There has been a growing interest in using recycled materials for construction projects in recent years. Crushed concrete, also known as recycled concrete, is one such material that has gained popularity in the United States.
Let’s explore a short history of crushed concrete, its properties, its pros and cons, and ways it can be used in residential and construction projects.
A Brief History of Crushed Concrete in the US
Starting in the 1940s, the practice of using crushed concrete in construction projects has become widespread in the United States.
The first recorded use of crushed concrete for road and driveway construction occurred in Illinois after World War II.
The expansion of US Route 66 required recycling and reusing old concrete in the new construction.
During the 1970s, there was a push to reduce landfill waste, increasing the use of crushed concrete in construction projects. As recycling efforts intensified in the 1980s, the popularity of crushed concrete continued to grow.
What Is Crushed Concrete? What Are Its Properties?
Crushed concrete is made by breaking up recycled concrete and crushing it into small pieces. The resulting material is used as a base or filler in construction projects.
It can be used in various applications, including as a base material for roads and highways, a filler for retaining walls, and a base for landscaping projects. It’s common to see crushed concrete in residential driveways.
In addition to being versatile, crushed concrete has a couple of other properties that make it a desirable material for construction projects.
For starters, it is cost-effective compared to traditional building materials, such as gravel or asphalt, making projects much more affordable.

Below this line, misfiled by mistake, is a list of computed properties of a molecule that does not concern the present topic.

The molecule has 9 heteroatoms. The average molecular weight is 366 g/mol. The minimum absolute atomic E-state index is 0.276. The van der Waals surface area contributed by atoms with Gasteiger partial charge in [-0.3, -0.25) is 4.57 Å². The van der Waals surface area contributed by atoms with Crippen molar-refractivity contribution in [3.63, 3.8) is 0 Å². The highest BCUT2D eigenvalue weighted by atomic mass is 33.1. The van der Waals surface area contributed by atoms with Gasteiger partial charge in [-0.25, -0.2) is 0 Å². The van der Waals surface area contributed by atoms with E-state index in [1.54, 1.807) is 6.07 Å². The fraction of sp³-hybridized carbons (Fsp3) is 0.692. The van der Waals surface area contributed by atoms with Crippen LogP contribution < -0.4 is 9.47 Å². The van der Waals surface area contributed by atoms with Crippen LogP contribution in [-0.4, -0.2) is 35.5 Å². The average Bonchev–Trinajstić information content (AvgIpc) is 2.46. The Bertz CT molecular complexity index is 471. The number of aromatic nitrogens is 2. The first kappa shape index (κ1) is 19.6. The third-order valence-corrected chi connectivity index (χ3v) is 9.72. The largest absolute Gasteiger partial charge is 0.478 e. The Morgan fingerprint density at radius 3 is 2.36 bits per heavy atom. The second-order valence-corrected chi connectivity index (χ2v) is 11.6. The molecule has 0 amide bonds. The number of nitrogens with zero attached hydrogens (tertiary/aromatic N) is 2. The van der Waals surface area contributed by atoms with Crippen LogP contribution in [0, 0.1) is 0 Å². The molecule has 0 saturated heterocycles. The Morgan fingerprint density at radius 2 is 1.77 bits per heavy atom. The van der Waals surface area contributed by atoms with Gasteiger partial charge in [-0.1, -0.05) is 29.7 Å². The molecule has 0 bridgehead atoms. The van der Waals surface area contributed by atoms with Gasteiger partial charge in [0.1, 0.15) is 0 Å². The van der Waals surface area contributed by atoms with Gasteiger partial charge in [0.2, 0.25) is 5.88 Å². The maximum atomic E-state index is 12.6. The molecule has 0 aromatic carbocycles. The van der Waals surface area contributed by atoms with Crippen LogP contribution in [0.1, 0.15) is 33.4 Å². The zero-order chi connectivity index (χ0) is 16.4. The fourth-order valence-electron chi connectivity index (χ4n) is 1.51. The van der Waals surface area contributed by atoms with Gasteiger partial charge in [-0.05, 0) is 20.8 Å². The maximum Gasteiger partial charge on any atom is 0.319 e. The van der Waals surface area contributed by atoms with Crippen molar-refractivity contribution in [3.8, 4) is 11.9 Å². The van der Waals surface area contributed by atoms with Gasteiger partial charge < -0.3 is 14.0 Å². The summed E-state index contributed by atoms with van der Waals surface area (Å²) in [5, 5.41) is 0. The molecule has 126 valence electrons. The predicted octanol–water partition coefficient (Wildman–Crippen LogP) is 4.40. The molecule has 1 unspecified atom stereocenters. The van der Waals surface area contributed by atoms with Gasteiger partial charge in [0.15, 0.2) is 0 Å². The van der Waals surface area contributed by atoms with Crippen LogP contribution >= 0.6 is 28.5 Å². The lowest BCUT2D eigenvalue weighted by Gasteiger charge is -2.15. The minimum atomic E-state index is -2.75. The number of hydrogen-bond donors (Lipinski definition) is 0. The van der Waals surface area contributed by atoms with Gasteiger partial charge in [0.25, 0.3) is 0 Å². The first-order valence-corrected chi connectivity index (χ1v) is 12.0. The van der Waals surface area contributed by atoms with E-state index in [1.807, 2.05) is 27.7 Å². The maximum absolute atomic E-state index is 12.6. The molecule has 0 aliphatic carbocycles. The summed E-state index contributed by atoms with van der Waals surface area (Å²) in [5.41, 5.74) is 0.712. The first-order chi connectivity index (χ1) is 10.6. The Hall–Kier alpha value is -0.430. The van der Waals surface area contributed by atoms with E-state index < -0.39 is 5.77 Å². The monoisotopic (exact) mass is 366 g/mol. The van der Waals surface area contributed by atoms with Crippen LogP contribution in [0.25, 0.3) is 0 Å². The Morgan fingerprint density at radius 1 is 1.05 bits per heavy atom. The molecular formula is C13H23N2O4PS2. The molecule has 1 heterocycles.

Additionally, it can be porous, allowing water to flow through it, which can be beneficial for drainage and erosion control.
What are the Pros of Crushed Concrete?
There are several advantages to using crushed concrete for construction or residential projects:
It’s cost-effective: It is an affordable alternative to traditional building materials like gravel or asphalt. It can be an ideal choice for those on a tight budget.
It can be permeable: It can be installed to allow water to flow. This can be beneficial for drainage and erosion control.
It’s versatile: It can be used in various construction applications, including as a base material for roads and highways, as a filler for retaining walls, and as a base for landscaping projects.
It’s eco-friendly: By encouraging the reuse of old concrete, it reduces the chances for concrete to end up in refills and slows the production of new concrete.
What are the Cons of Crushed Concrete?
Despite its advantages, crushed concrete also has its drawbacks. Here are some of the cons of using crushed concrete:
Low durability: Traditional concrete is more durable than crushed concrete. Over time, it must be replaced or topped off with additional crushed concrete.